Waves at sea are usually a combination of several wave systems that have waves of different length and height. The wave height is calculated by measuring the average of the wave height of the top third of the waves – which means we need to measure all the wave heights to find out the ones that are in the highest 33%. This wave height is called significant wave height and is used in nautical meteorology forecasting.

However, the tallest waves could reach 1.6-1.8 times the significant wave height and individual waves can reach twice the significant wave height.

When the wind dies out, it usually takes 5 hours till the last large wave has passed and 10 hours before waves with height as same as the significant height have passed.

When at sea, and you see waves starting to increase, windy weather is on its way!



Swells are the waves that are produced by far away storms (raging hundreds of miles out to sea) and combined with the wind waves can give high wave heights. Of course they can also appear suddenly on a calm sea. Like we mentioned before, the longer the fetch, the stronger the wind and the longer the wind duration, then the further away the swell can travel.

Near storms and deep low pressure systems, the vigorous air movement lead to strong to gale force winds. As wind blows over the sea surface, friction takes place and energy is transferred from wind to water resulting in a rising wave crest. As time passes, a large amount of energy can be built below ocean’s surface resulting in deeper and higher waves. This energy gives power to swells so they can travel long distances over the ocean. As swells move away from their primary region, they become rounded and flatten. There are variations in the height of each swell. Swell height is usually the average height of the tallest one third of waves in a swell collection. Like the wind waves, swell direction is the direction where the swell is coming from. A collection of ocean swells can move in any direction over the ocean and this can of course be different to the wind direction of the region.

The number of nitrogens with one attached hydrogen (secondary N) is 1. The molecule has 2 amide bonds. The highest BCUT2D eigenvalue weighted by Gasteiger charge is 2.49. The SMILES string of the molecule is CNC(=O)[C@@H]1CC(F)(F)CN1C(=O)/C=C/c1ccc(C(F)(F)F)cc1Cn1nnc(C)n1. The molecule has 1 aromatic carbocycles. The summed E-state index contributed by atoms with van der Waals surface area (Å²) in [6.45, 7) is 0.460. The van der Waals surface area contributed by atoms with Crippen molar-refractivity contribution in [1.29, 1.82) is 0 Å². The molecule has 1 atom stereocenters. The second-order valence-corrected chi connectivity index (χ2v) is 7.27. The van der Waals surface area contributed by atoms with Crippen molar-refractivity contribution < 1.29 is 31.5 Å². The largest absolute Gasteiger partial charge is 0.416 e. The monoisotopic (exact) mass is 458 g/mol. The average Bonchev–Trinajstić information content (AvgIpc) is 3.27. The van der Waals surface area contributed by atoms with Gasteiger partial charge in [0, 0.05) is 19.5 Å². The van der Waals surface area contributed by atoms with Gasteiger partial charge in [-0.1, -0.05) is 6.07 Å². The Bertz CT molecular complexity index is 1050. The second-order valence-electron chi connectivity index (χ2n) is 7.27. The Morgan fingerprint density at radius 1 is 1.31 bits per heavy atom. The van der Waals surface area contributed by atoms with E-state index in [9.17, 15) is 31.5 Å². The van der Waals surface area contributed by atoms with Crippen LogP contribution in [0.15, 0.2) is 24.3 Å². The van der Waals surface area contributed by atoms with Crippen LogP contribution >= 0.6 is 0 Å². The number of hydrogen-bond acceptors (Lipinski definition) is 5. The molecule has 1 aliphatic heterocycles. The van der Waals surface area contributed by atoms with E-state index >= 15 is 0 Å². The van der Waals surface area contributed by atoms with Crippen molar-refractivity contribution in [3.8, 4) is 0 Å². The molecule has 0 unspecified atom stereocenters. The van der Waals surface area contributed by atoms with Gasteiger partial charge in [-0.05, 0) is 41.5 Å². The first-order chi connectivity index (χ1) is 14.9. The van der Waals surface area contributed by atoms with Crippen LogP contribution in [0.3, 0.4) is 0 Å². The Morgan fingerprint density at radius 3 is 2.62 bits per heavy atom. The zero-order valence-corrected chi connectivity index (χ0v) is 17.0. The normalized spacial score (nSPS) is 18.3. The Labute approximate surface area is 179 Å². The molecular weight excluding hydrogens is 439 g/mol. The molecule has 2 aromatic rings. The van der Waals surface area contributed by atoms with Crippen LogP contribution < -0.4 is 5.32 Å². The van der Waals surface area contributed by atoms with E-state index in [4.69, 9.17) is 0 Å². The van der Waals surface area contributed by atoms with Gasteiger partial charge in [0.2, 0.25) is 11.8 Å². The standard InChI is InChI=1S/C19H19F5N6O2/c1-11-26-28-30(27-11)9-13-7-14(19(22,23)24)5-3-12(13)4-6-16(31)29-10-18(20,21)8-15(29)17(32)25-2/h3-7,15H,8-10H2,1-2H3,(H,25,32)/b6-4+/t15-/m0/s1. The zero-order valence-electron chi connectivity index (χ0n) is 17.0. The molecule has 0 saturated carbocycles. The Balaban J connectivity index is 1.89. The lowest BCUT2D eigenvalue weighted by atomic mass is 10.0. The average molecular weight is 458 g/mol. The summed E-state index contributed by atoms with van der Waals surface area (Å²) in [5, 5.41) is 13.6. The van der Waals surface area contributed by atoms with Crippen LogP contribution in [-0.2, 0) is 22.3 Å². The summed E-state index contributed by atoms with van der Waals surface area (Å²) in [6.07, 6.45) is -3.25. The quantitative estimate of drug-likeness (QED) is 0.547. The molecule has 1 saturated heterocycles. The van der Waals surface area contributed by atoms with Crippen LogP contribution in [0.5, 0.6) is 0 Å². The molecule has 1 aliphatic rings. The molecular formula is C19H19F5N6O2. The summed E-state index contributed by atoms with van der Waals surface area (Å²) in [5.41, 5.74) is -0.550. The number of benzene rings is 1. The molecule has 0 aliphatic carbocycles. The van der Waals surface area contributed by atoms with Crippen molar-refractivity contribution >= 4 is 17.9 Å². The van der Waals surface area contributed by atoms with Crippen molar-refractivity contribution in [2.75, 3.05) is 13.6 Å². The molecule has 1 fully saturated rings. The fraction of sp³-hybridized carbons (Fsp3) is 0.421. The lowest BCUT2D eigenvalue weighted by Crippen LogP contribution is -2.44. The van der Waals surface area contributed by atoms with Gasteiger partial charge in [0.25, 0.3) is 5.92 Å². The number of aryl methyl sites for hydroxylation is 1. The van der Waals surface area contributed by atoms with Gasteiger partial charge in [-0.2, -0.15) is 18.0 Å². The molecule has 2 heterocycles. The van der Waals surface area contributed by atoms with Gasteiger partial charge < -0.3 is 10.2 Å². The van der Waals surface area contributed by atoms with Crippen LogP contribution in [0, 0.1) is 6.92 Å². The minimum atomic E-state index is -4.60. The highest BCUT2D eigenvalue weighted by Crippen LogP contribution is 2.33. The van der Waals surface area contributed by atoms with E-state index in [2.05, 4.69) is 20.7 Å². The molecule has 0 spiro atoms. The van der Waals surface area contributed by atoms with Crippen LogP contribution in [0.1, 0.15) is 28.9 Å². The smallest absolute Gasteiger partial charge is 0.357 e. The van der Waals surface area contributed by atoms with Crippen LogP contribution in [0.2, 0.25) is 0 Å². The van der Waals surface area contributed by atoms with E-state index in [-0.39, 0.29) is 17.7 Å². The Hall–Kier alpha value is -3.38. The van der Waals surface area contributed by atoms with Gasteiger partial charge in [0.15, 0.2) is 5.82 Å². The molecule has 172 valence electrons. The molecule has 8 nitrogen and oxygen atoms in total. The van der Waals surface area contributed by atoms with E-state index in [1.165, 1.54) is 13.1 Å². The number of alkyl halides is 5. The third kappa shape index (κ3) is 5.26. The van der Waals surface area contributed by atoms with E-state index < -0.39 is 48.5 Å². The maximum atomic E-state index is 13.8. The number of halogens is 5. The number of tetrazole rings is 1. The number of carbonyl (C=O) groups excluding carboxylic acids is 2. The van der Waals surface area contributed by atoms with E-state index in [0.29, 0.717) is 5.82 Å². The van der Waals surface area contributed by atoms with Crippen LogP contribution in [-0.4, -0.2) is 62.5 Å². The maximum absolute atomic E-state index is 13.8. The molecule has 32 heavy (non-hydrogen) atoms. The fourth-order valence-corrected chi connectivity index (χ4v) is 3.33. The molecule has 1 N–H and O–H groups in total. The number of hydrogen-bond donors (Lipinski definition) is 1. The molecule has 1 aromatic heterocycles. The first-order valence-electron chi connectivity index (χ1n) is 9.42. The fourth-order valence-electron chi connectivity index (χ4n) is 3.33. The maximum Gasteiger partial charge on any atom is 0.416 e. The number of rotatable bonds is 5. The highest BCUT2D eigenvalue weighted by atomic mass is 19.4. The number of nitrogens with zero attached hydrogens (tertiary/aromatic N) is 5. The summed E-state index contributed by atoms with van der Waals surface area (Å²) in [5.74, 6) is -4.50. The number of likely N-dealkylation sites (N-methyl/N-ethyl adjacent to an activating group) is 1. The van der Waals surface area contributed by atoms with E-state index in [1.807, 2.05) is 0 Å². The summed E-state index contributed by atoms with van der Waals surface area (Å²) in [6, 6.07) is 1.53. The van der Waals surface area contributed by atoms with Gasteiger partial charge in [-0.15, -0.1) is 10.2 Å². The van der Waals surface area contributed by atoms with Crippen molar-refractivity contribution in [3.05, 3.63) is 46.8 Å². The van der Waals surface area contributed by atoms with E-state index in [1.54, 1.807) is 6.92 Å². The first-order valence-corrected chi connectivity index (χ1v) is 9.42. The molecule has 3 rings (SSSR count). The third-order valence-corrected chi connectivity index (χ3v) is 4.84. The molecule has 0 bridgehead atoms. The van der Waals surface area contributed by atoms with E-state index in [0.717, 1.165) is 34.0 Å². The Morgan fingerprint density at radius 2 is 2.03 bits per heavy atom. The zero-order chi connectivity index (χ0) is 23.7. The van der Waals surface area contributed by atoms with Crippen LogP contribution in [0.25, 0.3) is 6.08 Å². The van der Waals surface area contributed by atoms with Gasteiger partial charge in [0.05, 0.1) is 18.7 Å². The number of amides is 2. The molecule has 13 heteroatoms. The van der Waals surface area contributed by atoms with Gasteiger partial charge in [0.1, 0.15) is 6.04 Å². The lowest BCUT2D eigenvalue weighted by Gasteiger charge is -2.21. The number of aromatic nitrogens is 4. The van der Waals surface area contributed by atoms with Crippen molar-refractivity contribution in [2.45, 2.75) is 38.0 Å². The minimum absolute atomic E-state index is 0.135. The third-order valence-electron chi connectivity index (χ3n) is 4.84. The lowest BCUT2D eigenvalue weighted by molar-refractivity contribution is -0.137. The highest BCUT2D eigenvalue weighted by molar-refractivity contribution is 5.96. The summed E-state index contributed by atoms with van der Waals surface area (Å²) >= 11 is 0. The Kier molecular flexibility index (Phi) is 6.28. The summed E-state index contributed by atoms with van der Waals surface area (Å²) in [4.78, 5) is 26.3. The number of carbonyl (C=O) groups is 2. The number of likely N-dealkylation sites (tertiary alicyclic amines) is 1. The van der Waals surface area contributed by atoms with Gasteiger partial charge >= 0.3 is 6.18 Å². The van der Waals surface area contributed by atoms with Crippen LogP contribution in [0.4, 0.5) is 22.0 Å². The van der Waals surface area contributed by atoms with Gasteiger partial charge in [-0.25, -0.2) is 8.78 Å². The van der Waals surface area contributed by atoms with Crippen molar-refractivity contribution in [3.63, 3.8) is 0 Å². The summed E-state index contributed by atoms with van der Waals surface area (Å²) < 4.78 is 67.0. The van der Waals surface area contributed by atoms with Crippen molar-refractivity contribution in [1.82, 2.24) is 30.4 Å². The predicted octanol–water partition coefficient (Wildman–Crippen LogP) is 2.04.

A rogue wave or freak wave is the highest and most dangerous wave that can be encountered at sea. It is two times higher than the significant wave height. Thus, a rogue wave is a lot bigger than the other waves happening at the same time. Rogue waves can form anywhere but they can be seen more often in the Atlantic, North Sea and even more frequently off the southeast coast of South Africa. The biggest wave observed is 30m. Obviously, rogue waves are considered rare but pretty dangerous causing significant harm to big oceangoing vessels.


They can mainly form when a swell interacts with the current in the area. One typical example is in the southeast Africa when large ocean swells can meet with the fast-moving Agulhas current. The current can intensify wave’s energy, making the wave more powerful.  Rogue waves can also form from eddies. Eddies are generated along the edges of currents that flow in a different direction than the main current. Eddies can travel for long time across the oceans being organized into eddy fields. These eddy fields have much more kinetic energy than the currents themselves. In the immediate vicinity of currents where eddies are present, rogue waves can form.


Author: Triantafyllia Sideri / Operational Meteorologist